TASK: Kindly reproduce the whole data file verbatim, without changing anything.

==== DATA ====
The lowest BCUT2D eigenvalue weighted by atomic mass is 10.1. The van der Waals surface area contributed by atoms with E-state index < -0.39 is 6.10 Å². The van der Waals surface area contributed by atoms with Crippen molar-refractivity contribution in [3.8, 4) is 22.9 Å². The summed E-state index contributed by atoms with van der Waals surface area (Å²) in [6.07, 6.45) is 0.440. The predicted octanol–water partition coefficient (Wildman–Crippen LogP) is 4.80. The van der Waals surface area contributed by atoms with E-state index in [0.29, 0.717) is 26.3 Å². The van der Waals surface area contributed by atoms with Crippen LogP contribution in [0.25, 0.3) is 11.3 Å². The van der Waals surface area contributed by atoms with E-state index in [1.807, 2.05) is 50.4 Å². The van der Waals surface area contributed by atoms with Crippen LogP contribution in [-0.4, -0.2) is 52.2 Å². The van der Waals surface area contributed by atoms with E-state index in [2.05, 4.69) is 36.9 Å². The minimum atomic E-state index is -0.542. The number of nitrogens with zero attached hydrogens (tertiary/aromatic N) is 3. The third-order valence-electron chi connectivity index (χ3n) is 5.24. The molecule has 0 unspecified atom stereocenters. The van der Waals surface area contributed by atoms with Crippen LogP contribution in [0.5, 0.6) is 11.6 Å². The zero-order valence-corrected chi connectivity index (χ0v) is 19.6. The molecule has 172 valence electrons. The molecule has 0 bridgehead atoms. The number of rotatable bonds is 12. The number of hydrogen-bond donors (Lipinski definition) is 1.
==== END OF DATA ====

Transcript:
The lowest BCUT2D eigenvalue weighted by atomic mass is 10.1. The van der Waals surface area contributed by atoms with E-state index < -0.39 is 6.10 Å². The van der Waals surface area contributed by atoms with Crippen molar-refractivity contribution in [3.8, 4) is 22.9 Å². The summed E-state index contributed by atoms with van der Waals surface area (Å²) in [6.07, 6.45) is 0.440. The predicted octanol–water partition coefficient (Wildman–Crippen LogP) is 4.80. The van der Waals surface area contributed by atoms with E-state index in [0.29, 0.717) is 26.3 Å². The van der Waals surface area contributed by atoms with Crippen LogP contribution in [0.25, 0.3) is 11.3 Å². The van der Waals surface area contributed by atoms with E-state index in [1.807, 2.05) is 50.4 Å². The van der Waals surface area contributed by atoms with Crippen LogP contribution in [-0.4, -0.2) is 52.2 Å². The van der Waals surface area contributed by atoms with E-state index in [2.05, 4.69) is 36.9 Å². The minimum atomic E-state index is -0.542. The number of nitrogens with zero attached hydrogens (tertiary/aromatic N) is 3. The third-order valence-electron chi connectivity index (χ3n) is 5.24. The molecule has 0 unspecified atom stereocenters. The van der Waals surface area contributed by atoms with Crippen LogP contribution in [0.5, 0.6) is 11.6 Å². The zero-order valence-corrected chi connectivity index (χ0v) is 19.6. The molecule has 172 valence electrons. The molecule has 0 bridgehead atoms. The number of rotatable bonds is 12. The number of hydrogen-bond donors (Lipinski definition) is 1.